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**Shibendu Shekhar Roy1, Dilip Kumar Pratihar2
**

1 2

Department of Mechanical Engineering, National Institute of Technology, Durgapur, India. Department of Mechanical Engineering, Indian Institute of Technology, Kharagpur, India. E-mail: ssroy99@yahoo.com, Tele: +913432755278, Fax: +913432543447

Introduction and Objective of the Work The superior terrain adaptability and maneuverability characteristics of multi-legged robots compared to wheeled or tracked vehicles for off-road locomotion motivated the development of six-legged walking robots [1]. Six-legged robot might be used for locating and disarming bombs, extinguishing fires, underground mining to recover natural resources, explorations of ocean floors and planets, and others, where a human cannot sustain or which would be dangerous for him/her. However, with today’s technologies, the legged systems have the disadvantages of pay load to weight ratio, and poor energy efficiency. An autonomous walking robot cannot function satisfactorily with a poor energy efficiency, due to the fact that it has to carry all driving and control units in addition to payload and trunk body. Long duration missions are also subjected to power supply constraints. The minimization of energy consumption plays a key role in the design of an autonomous multi-legged robot. Various approaches are available in the literature to obtain energy-efficient gaits of multi-legged robots [2-8]. The previous work focused on walking along straight-forward path only. Moreover, most of the studies on walking robot dynamics were conducted with simplified models of legs and body. But, in order to have a better understanding of its walking, dynamics and other important issues of walking, such as dynamic stability, energy efficiency and its on-line control; kinematics and dynamic models based on a realistic walking robot design are necessary to build. During locomotion of a multi-legged robot on flat terrain, different types of gaits, namely straight forward gait, crab gaits and turning gaits etc. have to be used to avoid obstacles in its path. Out of many possible gait patterns, the present study concentrates on dynamic modeling and energy efficiency analysis of crab gaits, as crab walking is very important to an omni-directional locomotion. To the best of the authors’ knowledge, no significant study has been reported on dynamic modeling and energy efficiency analysis of crab walking of a realistic six-legged robot. In the present study, an attempt has been made to derive a detailed model based on both a dynamic model of mechanical systems and an actuator model, for crab walking of six-legged robot. An attempt is also made to study the effects of gait parameters on energy consumption of a realistic six-legged robot.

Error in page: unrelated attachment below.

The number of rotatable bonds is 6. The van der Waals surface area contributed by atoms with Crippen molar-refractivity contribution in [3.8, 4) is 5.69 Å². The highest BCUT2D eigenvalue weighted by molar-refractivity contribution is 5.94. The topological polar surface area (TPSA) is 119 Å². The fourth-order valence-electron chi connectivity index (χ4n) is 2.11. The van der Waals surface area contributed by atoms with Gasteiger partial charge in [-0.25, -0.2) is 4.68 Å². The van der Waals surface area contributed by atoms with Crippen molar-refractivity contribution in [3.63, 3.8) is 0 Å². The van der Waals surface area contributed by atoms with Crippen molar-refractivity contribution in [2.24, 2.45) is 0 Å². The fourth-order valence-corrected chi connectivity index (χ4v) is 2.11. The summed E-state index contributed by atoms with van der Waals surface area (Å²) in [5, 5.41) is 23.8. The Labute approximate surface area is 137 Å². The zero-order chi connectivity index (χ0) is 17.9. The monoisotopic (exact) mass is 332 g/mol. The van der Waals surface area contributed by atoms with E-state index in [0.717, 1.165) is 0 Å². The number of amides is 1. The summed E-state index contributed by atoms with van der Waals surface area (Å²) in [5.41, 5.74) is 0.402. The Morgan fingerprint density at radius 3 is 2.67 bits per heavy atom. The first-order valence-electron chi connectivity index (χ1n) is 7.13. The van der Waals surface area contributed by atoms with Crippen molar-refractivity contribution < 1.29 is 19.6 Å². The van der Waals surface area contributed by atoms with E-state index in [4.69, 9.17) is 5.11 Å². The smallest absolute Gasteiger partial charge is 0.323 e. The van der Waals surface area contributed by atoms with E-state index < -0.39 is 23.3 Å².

any negative energy. which cannot store negative energy. e. minimization of norm of foot forces (approach 1) and minimization of norm of joint torques (approach 2). 1 3-D model of a six-legged robot For deriving the dynamic equations and finding joint torques’ variations over the locomotion cycle.13 m. there is no foot-terrain interaction.J T Fi .g. Fig. crab angle and body height are assumed to be equal to 200 and 0. (d) The joint actuators are DC geared motors. respectively.e.Mathematical Formulation and Results In order to develop the detailed dynamic and energy consumption model of a six-legged robot while negotiating crab walking on flat terrain. 1 shows a 3-D model of a six-legged walking robot considered in the present study. ground contact exists and equation (1) becomes undetermined. i. during the support phase. G(θ) is a 3×1 vector of gravity terms. (b) The robot is assumed to describe a wave-crab gaits with two duty factors equal to 1/2 (tripod gait) and 2/3 (tetrapod gait). as obtained by approaches 1 and 2. Simulation results indicate that the average of the squares of joint torques during one complete locomotion cycle for tripod gait has turned out to be higher than that of tetrapod gait for both the approaches.θ) + G(θ)]i . which makes a constant angle (called crab angle. and Fi becomes equal to zero. gain in energy supplied by external forces. During the leg’s swing phase.. Fig. the following assumptions are made: (a) The trunk body moves at a constant velocity along a straight line. However. DenavitHartenberg (D-H) notations have been used in kinematic modeling of each leg. Lagrange-Euler formulation has been used.. Therefore. i . (c) The trunk body is kept at a constant height from the level ground during locomotion. H is a 3×1 vector of centrifugal and Coriolis terms. is lost. τ i = [M(θ)θ + H(θ. (1) where M(θ) is the 3×3 mass matrix of the leg. τi is the 3×1 vector of joint torques and Fi is the 3×1 vector of ground reaction forces of foot ‘i’. α) with the longitudinal axis of the trunk body. A systematic derivation of Lagrange-Euler equations yields a dynamic expression that can be written in the vector-matrix form as given below. Table I shows the average values of the squares of joint torques of the robot negotiating crab walking with tripod and tetrapod gaits. In this simulation. which has to be solved using an optimization criterion.